I have been going through our catalog trying to get rid of mistakes because we’re supposed to be Perfect as in Perfect Magic. I’ve been doing this for weeks in alphabetical order and am now on the letter M. I was corresponding with Patrik Kuffs and he was kind enough to point out an error in spelling in one of the R tricks, but I haven’t gotten to the R’s yet. So if anyone sees mistakes in spelling or prices, don’t be shy, I really appreciate it. But I digress.
As I go through the catalog I come across magicians that I would bet the new magicians coming up never heard of. These are people that really had an impact on magic as we know it today. David Roth, Michael Ammar, Jeff McBride, George Schindler, Eugene Burger, Dai Vernon, Doug Henning, Frank Garcia, Al Goshman just to name a few. And we happen to know these guys personally. Unfortunately some have passed away, but not their magic. None of the above, in their heyday, had the advantage of todays’s technology and yet they could perform miracles.
I’m not knocking today’s performers. But be aware, when you see something on a video, are you seeing what’s really happening? The people I mentioned above were around before videos. Yes there once was a time….As a matter of fact when videos came out, they were the stars.
You can add your favourites to the list if you like.
There aren’t many shows you can take your kids to without it costing you a fortune. A few months ago one of my customers came to the shop and told me he was putting on 4 shows, one a month, at the Decarie Square Dollar Theatre in Montreal and would we be interested in supporting him in some way. Of course we would. I offered to donate door prizes and Perfect Magic Gift Cards.
This was the first time he did anything like this. I had no idea what the show would be like. I did not expect a David Copperfield or Shim Lim type of show, nor did I get one.
We brought our 2 young grandchildren age 11 and 9 with us. I missed quite a bit of the show as I was having so much pleasure just watching my grandchildren who were literally rolling out of their seats with laughter. (Any grandparent would understand this.) My granddaughter, age 9, volunteered when Marc Trudel was performing. He asked her to come up. Marc was terrific and funny and she had a ball. When we brought her home, her she went dashing up the stairs to tell her parents she was on stage.
The comedian was hilarious, having trouble keeping blue material out of the show, and making comments about how difficult is was, and that was in itself funny. My kids were laughing away as were we.
The juggler was funny as well. It was more comedy than juggling, although he was a great juggler but it was more for laughs than to show off his skills.
The show opened with two big illusions that my grandson questioned us about intensely as there was “absolutely no place for that girl to be with all those swords and boxes in place.”
We were truly entertained. The kids loved it. All the kids in the audience begged to be volunteers when asked. If the second show is as good as the first we are in for a treat again.
I urge you to go to the show and support them. You’ll enjoy it and so will your family and it won’t break the bank. This could grow into something really big. If you have a special skill like magic, juggling, etc., you should see the show to get an idea of what its about. They are looking for performers as they get different talent each time. Get in on the ground floor as they say. Hope to see you there.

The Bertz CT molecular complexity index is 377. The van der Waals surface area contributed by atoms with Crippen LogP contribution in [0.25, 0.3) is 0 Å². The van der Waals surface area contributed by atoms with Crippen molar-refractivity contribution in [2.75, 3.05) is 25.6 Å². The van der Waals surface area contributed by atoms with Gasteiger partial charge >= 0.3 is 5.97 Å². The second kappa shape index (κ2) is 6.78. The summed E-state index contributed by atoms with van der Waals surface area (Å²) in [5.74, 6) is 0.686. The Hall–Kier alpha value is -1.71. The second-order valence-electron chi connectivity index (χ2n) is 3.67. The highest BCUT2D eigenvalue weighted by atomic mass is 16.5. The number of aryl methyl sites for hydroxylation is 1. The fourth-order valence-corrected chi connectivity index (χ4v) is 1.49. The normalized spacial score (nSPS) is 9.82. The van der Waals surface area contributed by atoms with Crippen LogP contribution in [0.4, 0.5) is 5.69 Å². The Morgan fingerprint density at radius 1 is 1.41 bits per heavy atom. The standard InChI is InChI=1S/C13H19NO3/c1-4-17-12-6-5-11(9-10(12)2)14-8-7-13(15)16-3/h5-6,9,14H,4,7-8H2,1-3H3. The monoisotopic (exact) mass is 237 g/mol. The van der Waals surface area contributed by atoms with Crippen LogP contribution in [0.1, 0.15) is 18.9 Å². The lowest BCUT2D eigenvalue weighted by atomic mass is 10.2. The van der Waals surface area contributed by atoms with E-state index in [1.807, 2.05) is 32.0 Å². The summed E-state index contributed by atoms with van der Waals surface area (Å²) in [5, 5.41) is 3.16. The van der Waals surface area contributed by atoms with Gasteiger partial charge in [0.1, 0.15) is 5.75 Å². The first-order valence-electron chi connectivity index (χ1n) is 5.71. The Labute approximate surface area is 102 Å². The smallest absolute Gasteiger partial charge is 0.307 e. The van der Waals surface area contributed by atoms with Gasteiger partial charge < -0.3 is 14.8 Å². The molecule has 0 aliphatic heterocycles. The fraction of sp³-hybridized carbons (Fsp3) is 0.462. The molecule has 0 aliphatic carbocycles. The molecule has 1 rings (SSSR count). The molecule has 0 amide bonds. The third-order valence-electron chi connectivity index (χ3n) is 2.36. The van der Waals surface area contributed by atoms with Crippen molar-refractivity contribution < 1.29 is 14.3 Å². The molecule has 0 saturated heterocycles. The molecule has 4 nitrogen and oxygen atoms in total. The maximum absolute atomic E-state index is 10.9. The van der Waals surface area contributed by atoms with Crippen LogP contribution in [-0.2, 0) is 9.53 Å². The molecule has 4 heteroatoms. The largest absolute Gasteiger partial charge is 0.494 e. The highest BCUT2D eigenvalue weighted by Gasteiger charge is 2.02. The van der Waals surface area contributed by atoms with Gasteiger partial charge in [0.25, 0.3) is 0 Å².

So you have a magic show coming up. Chances are you were hired by someone either for a company, a birthday party, a school show, a dinner party, a walk around at a wedding or Bar Mitzvah. You probably worked hard to get it. Maybe you have an agent or did the work yourself, but one way or another you managed to get the show. One thing is sure with all of the above, you have a captive audience. You know there will be people there.
There are some brave souls who may be great magicians and have a terrific show and want to rent a hall or theatre and sell tickets and want people to come. That is a whole different ball game. The competition is stiff. Big time. No, not there are another dozen people doing the same thing. You’re competing with cell phones and computers. People are reluctant to leave the comfort of home to see an unknown magician do some tricks. Then the weather may be bad and there may be plays and other things going on in the city. So how do you get an audience? That is the question. I assure you, it takes more work to get the audience than to learn the magic. I don’t care how many years it took you.
Ted Outerbridge and his wife Marion after years of struggling, managed to finally make it. You have to want it really bad and you have to work hard. Ted came to Perfect Magic, like anyone else interested in the art. Now he has a travelling road show, like the performers of years gone by. He wrote about it in his his lecture notes. You have to have a strategy. Once you make it, of course it becomes easier. You are known and instead of renting a theatre and taking a chance, you’re hired by the theatre and at least you get paid, whether an audience comes or not.
Phil usually has the captive audiences for his piano gigs. Last week his did his first of four shows at the Cote St. Luc Library. I must tell you that I was worried about attendance. Although the library had flyers and posters but up, I couldn’t help but think, “Who wants to drag themselves out on a cold winter day?” My family and friends were tied up with other things so no one we knew personally was there, although they would normally be there to fill up a few seats, so I did worry. When people started coming in I must say I was relieved.
The theatre was 3/4 filled. Everyone seemed to enjoy it and hopefully will be back with friends. As they say “There’s no business like show business.”